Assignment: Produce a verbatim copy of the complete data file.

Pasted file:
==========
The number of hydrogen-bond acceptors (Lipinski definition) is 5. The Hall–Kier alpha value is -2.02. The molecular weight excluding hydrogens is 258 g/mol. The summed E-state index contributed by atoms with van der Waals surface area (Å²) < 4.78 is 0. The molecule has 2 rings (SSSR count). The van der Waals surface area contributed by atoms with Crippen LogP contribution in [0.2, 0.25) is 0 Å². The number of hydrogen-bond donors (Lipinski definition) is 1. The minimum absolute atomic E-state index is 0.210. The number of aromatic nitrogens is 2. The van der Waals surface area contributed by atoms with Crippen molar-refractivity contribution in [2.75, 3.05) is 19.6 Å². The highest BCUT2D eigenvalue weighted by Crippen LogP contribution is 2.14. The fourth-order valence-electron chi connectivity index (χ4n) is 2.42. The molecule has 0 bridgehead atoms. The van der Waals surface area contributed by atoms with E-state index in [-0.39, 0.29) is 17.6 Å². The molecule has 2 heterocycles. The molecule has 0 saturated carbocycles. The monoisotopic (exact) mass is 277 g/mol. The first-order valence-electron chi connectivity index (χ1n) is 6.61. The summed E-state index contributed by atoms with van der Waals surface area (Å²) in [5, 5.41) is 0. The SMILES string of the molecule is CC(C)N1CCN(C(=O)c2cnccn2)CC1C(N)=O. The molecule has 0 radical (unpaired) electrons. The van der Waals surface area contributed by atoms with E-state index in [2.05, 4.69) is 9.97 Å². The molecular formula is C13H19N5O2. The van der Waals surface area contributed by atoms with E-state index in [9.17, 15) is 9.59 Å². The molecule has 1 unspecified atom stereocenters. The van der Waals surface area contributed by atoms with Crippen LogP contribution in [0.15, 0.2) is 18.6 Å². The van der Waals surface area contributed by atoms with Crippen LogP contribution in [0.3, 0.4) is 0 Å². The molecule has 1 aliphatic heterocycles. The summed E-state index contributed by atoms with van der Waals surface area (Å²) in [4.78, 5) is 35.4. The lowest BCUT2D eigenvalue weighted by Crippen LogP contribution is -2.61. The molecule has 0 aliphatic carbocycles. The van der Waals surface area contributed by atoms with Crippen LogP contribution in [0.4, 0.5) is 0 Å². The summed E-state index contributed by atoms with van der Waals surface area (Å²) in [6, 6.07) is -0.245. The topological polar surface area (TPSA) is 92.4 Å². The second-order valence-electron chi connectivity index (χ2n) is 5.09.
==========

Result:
The number of hydrogen-bond acceptors (Lipinski definition) is 5. The Hall–Kier alpha value is -2.02. The molecular weight excluding hydrogens is 258 g/mol. The summed E-state index contributed by atoms with van der Waals surface area (Å²) < 4.78 is 0. The molecule has 2 rings (SSSR count). The van der Waals surface area contributed by atoms with Crippen LogP contribution in [0.2, 0.25) is 0 Å². The number of hydrogen-bond donors (Lipinski definition) is 1. The minimum absolute atomic E-state index is 0.210. The number of aromatic nitrogens is 2. The van der Waals surface area contributed by atoms with Crippen molar-refractivity contribution in [2.75, 3.05) is 19.6 Å². The highest BCUT2D eigenvalue weighted by Crippen LogP contribution is 2.14. The fourth-order valence-electron chi connectivity index (χ4n) is 2.42. The molecule has 0 bridgehead atoms. The van der Waals surface area contributed by atoms with E-state index in [-0.39, 0.29) is 17.6 Å². The molecule has 2 heterocycles. The molecule has 0 saturated carbocycles. The monoisotopic (exact) mass is 277 g/mol. The first-order valence-electron chi connectivity index (χ1n) is 6.61. The summed E-state index contributed by atoms with van der Waals surface area (Å²) in [5, 5.41) is 0. The SMILES string of the molecule is CC(C)N1CCN(C(=O)c2cnccn2)CC1C(N)=O. The molecule has 0 radical (unpaired) electrons. The van der Waals surface area contributed by atoms with E-state index in [2.05, 4.69) is 9.97 Å². The molecular formula is C13H19N5O2. The van der Waals surface area contributed by atoms with E-state index in [9.17, 15) is 9.59 Å². The molecule has 1 unspecified atom stereocenters. The van der Waals surface area contributed by atoms with Crippen LogP contribution in [0.15, 0.2) is 18.6 Å². The van der Waals surface area contributed by atoms with Crippen LogP contribution in [0.3, 0.4) is 0 Å². The molecule has 1 aliphatic heterocycles. The summed E-state index contributed by atoms with van der Waals surface area (Å²) in [4.78, 5) is 35.4. The lowest BCUT2D eigenvalue weighted by Crippen LogP contribution is -2.61. The molecule has 0 aliphatic carbocycles. The van der Waals surface area contributed by atoms with Crippen LogP contribution in [0.4, 0.5) is 0 Å². The summed E-state index contributed by atoms with van der Waals surface area (Å²) in [6, 6.07) is -0.245. The topological polar surface area (TPSA) is 92.4 Å². The second-order valence-electron chi connectivity index (χ2n) is 5.09.